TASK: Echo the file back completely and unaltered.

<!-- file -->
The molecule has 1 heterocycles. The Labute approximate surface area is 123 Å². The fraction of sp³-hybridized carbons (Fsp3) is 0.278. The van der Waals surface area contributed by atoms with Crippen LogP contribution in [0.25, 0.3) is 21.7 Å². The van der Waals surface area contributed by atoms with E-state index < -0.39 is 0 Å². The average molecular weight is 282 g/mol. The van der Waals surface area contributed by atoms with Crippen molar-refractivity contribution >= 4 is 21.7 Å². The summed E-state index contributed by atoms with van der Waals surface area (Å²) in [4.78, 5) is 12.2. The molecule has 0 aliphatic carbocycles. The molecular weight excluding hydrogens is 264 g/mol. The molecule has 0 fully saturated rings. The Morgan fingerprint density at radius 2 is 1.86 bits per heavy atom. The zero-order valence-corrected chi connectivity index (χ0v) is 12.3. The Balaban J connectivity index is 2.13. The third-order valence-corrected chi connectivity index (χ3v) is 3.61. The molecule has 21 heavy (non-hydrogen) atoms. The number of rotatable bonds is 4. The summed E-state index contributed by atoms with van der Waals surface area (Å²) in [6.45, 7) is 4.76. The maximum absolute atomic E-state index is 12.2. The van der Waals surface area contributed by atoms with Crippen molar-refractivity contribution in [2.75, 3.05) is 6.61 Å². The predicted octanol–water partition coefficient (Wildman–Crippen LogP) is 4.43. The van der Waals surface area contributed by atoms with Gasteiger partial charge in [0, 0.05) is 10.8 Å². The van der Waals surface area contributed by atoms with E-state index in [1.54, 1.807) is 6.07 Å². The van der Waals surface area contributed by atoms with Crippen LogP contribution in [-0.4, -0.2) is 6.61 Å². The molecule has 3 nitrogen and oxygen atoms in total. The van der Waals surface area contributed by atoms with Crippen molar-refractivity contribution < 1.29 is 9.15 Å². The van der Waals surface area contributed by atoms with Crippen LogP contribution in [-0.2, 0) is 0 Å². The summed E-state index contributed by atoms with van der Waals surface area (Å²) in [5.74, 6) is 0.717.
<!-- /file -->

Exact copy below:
The molecule has 1 heterocycles. The Labute approximate surface area is 123 Å². The fraction of sp³-hybridized carbons (Fsp3) is 0.278. The van der Waals surface area contributed by atoms with Crippen LogP contribution in [0.25, 0.3) is 21.7 Å². The van der Waals surface area contributed by atoms with E-state index < -0.39 is 0 Å². The average molecular weight is 282 g/mol. The van der Waals surface area contributed by atoms with Crippen molar-refractivity contribution >= 4 is 21.7 Å². The summed E-state index contributed by atoms with van der Waals surface area (Å²) in [4.78, 5) is 12.2. The molecule has 0 aliphatic carbocycles. The molecular weight excluding hydrogens is 264 g/mol. The molecule has 0 fully saturated rings. The Morgan fingerprint density at radius 2 is 1.86 bits per heavy atom. The zero-order valence-corrected chi connectivity index (χ0v) is 12.3. The Balaban J connectivity index is 2.13. The third-order valence-corrected chi connectivity index (χ3v) is 3.61. The molecule has 21 heavy (non-hydrogen) atoms. The number of rotatable bonds is 4. The summed E-state index contributed by atoms with van der Waals surface area (Å²) in [6.45, 7) is 4.76. The maximum absolute atomic E-state index is 12.2. The van der Waals surface area contributed by atoms with Crippen molar-refractivity contribution in [2.75, 3.05) is 6.61 Å². The predicted octanol–water partition coefficient (Wildman–Crippen LogP) is 4.43. The van der Waals surface area contributed by atoms with Gasteiger partial charge in [0, 0.05) is 10.8 Å². The van der Waals surface area contributed by atoms with E-state index in [1.54, 1.807) is 6.07 Å². The van der Waals surface area contributed by atoms with Crippen LogP contribution in [-0.4, -0.2) is 6.61 Å². The molecule has 3 nitrogen and oxygen atoms in total. The van der Waals surface area contributed by atoms with Crippen molar-refractivity contribution < 1.29 is 9.15 Å². The van der Waals surface area contributed by atoms with Crippen LogP contribution in [-0.2, 0) is 0 Å². The summed E-state index contributed by atoms with van der Waals surface area (Å²) in [5.74, 6) is 0.717.